Saturday, February 20, 2016

Locked and Loaded

After the experiment basing the French anti-air 75mm gun unit, it was time to apply those lessons to artillery pieces, such as this howitzer. 

Bulletin board cork, oxide paste and gravel will feature prominently once again.

I knew these would me much more tricky than the AA, as the footprint of the gun was larger, and then I would have to deal with the crew!

I tried to make the cork piece large enough that I could fit all of them easily.  On other stands, I will vary the height on some of those crew members.  I also need to space them just far enough apart so that I can still get paint on those little buggers!!

Just as with the previous step by step, Oxide paste and glue are put down before the cork, with gravel added from course down to fine sand.

The last bit to be added is the tree roots, so this looks like an eroded hillside or something similar.

A dab of Oxide Paste is applied where the crew will stand, as well as a dot of super glue.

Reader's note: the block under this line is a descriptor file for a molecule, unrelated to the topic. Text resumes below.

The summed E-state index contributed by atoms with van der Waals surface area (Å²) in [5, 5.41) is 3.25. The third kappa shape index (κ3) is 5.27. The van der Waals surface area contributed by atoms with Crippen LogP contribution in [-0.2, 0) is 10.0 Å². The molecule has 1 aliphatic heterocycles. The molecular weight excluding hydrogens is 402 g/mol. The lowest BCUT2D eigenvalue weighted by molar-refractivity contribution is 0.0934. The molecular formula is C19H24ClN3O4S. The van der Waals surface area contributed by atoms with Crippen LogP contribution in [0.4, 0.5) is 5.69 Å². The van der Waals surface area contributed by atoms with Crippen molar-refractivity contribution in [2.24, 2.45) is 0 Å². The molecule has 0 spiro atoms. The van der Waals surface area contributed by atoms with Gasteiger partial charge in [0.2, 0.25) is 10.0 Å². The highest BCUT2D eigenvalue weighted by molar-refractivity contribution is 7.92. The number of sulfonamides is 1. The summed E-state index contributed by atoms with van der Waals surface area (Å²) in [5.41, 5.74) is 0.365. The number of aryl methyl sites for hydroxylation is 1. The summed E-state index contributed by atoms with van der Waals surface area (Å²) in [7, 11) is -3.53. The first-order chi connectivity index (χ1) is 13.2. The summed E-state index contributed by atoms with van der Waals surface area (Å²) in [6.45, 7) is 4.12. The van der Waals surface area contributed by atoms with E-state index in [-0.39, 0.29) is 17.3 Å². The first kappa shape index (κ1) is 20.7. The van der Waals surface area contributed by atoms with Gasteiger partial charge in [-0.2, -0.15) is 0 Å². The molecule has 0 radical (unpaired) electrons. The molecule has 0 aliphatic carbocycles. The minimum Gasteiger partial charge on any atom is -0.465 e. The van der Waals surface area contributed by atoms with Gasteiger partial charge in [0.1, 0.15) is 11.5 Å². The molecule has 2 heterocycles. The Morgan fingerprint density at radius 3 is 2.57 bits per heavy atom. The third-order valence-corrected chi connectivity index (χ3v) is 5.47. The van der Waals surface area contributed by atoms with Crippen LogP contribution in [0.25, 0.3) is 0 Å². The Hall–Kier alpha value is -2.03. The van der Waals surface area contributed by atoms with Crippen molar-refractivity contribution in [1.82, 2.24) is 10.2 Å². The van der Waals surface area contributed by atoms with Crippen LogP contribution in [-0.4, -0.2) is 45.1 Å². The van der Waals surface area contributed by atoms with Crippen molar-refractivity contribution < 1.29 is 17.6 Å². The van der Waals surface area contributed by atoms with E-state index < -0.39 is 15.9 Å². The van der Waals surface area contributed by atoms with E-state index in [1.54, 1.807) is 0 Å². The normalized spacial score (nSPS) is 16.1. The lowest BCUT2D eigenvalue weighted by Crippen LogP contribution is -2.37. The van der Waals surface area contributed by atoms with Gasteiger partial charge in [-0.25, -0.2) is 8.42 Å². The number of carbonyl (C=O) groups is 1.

On subsequent stands, I clipped off most of the round metal base on the crew.

The crew is added, and now the gun can be removed in order to fill in all the gaps around the crew member's bases with paste and gravel.

I added some elmer's glue to the paste so that the gravel would adhere more firmly.

I was careful not to add too many heavy gravel pieces, since at this 1/100 scale, they would be massive boulders.

Near the ends of the stabilizers, I made small mounds to make it appear as if the gun was pushing itself into the dirt with the recoil of firing.

Fine sand and roots added, so that once painted, it will appear as a dug in position.

This stand is left to dry (along with many others!) and awaits painting and flock.

Here's a sneak peek at one of those bases with all the finishing touches.  Stay tuned for much more on the French artillery!!